- George Zimmerman’s girlfriend flips on assault: Let ‘my boyfriend’ go
- Lululemon Athletica chairman quits after firestorm over his fat-thighs comment
- CBS’ beleaguered Lara Logan gets a cheerleader — Dan Rather
- Jesus tops list as most significant figure in history; Mohammed at 4th
- See a drone? ‘Shoot it down,’ says Colorado ordinance
- Spanish journalists kidnapped by al Qaeda group in Syria
- Nevada rescuers frenzied to find 4 kids, 2 adults lost in snow
- ‘TipsforJesus’ strikes in New York, with three massive tips
- John Podesta jumps aboard Obama ship to sell second-term agenda
- ‘Tis the Season: London florist creates $4.6 million Christmas wreath
By Tom Fitton
New photos confirm the attack's coordination and its cover-up
Independent voices from the The Washington Times Communities
Topic - Sandra Day O'Connor
"Out of Order: Stories From the History of the Supreme Court" (Random House), by Sandra Day O'Connor
The fight for women's equality first had to argue that it was a fight worth having.
Supreme Court justices sharply questioned the University of Texas' use of race in college admissions Wednesday, hearing arguments in a case that could lead to new limits on affirmative-action policies in higher education and elsewhere.
Supreme Court justices sharply questioned the University of Texas' use of race in college admissions Wednesday in a case that could lead to new limits on affirmative action.
In a rare interview Sunday morning, longtime conservative Supreme Court Justice Antonin Scalia spoke about big decisions the court has made on health care, gun control and abortion.
The Brooklyn Museum's feminist art center is marking its fifth anniversary this year by commemorating famous women of the next millennium _ placing them alongside luminaries of the past.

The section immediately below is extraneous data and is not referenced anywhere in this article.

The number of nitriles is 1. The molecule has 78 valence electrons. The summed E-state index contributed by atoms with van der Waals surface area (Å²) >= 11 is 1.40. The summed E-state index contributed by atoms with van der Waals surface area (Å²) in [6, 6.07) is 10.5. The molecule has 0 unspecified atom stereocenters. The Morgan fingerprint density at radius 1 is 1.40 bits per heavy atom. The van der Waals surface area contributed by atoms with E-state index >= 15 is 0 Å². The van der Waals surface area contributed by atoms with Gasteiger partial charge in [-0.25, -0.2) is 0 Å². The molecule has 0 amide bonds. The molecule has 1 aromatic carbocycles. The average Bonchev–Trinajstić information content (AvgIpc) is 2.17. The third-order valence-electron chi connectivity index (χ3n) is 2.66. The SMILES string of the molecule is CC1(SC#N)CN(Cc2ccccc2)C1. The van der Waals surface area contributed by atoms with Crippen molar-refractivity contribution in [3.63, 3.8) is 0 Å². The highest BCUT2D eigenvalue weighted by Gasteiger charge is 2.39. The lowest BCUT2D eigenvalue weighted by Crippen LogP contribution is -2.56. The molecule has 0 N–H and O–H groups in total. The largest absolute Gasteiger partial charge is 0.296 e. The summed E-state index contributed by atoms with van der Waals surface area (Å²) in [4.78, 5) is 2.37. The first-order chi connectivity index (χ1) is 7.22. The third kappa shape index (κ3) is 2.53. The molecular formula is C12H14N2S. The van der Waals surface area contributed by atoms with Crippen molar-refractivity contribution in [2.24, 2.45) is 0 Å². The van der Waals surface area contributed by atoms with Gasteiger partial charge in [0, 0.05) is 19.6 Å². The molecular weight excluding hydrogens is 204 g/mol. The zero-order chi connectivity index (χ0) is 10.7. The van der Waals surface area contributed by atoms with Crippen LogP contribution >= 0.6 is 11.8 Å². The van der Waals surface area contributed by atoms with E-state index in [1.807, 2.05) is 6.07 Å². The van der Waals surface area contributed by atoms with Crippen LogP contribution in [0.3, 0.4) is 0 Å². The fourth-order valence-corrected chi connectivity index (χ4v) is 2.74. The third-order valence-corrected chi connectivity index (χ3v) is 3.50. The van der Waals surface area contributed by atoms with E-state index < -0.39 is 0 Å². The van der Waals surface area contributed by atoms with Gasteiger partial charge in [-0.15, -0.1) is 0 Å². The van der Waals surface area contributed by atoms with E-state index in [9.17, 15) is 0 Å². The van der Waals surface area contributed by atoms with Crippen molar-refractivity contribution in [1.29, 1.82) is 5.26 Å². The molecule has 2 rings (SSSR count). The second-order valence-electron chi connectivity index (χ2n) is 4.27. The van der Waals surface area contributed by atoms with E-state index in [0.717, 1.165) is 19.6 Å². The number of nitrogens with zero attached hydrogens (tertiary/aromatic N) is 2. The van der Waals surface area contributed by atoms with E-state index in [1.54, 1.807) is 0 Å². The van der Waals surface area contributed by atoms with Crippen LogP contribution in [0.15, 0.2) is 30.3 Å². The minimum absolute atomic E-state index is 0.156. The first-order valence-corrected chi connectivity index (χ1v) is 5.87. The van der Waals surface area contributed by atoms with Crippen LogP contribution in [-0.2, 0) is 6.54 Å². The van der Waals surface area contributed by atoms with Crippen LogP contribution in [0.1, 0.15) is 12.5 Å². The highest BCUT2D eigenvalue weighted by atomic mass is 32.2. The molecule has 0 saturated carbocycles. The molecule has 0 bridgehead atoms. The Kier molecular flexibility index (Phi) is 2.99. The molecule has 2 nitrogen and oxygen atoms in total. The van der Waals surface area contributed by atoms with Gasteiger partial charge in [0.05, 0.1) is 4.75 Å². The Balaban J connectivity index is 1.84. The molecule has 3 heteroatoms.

The Supreme Court once again will confront the issue of race in university admissions in a case brought by a white student denied a spot at the flagship campus of the University of Texas.The Supreme Court once again will confront the issue of race in university admissions in a case brought by a white student denied a spot at the flagship campus of the University of Texas.
A second term for President Obama would allow him to expand his replacement of Republican-appointed majorities with Democratic ones on the nation's appeals courts, the final stop for almost all challenged federal court rulings.
The College of William & Mary has named former U.S. Defense Secretary Robert M. Gates as its next chancellor.
One would be hard-pressed to find a better example of sheer, misguided reporting than the story in The Washington Post over the weekend in which it was reported that " Newt Gingrich thinks he can revive his debilitated campaign by talking about Alzheimer's. ... For most presidential candidates, Alzheimer's is a third- or fourth-tier subject, at best.
Democrats and liberals have a nightmare vision of the Supreme Court's future: President Obama is defeated for re-election next year, and Justice Ruth Bader Ginsburg, at 78 the oldest justice, soon finds her health will not allow her to continue on the bench.
President Obama's top national security aide will visit Saudi Arabia and the United Arab Emirates this week, the White House said Sunday, as popular unrest continues to unsettle the region.
A look at some key dates in Reagan's presidency.
Double-check that your ballot reads correctly before leaving the polling booth. Insist on your rights and on fair election procedures if polling officials try to bully you. Report suspicious activity to authorities before leaving the polls. Vote fraud is a legitimate and serious threat, and voters should be on guard to stop it.
Former Supreme Court Justice Sandra Day O'Connor has violated the Code of Conduct for United States judges. She should resign from her position as a roving judge on "senior status." If she doesn't resign, Chief Justice John G. Roberts Jr. - at whose sole discretion she serves as a "pinch hitter" on lower federal courts - should no longer designate her for such duties.
The Supreme Court thinks you're dumb as mud: "Our society suffers from an alarming degree of public ignorance," former liberal Justice Sandra Day O'Connor said.
The law "neither inherently interferes with First Amendment rights nor violates constitutional vagueness principles," then-Justice Sandra Day O'Connor wrote for the court in the case about Karen Finley, whose "performance art" consisted of posing topless while smeared with chocolate.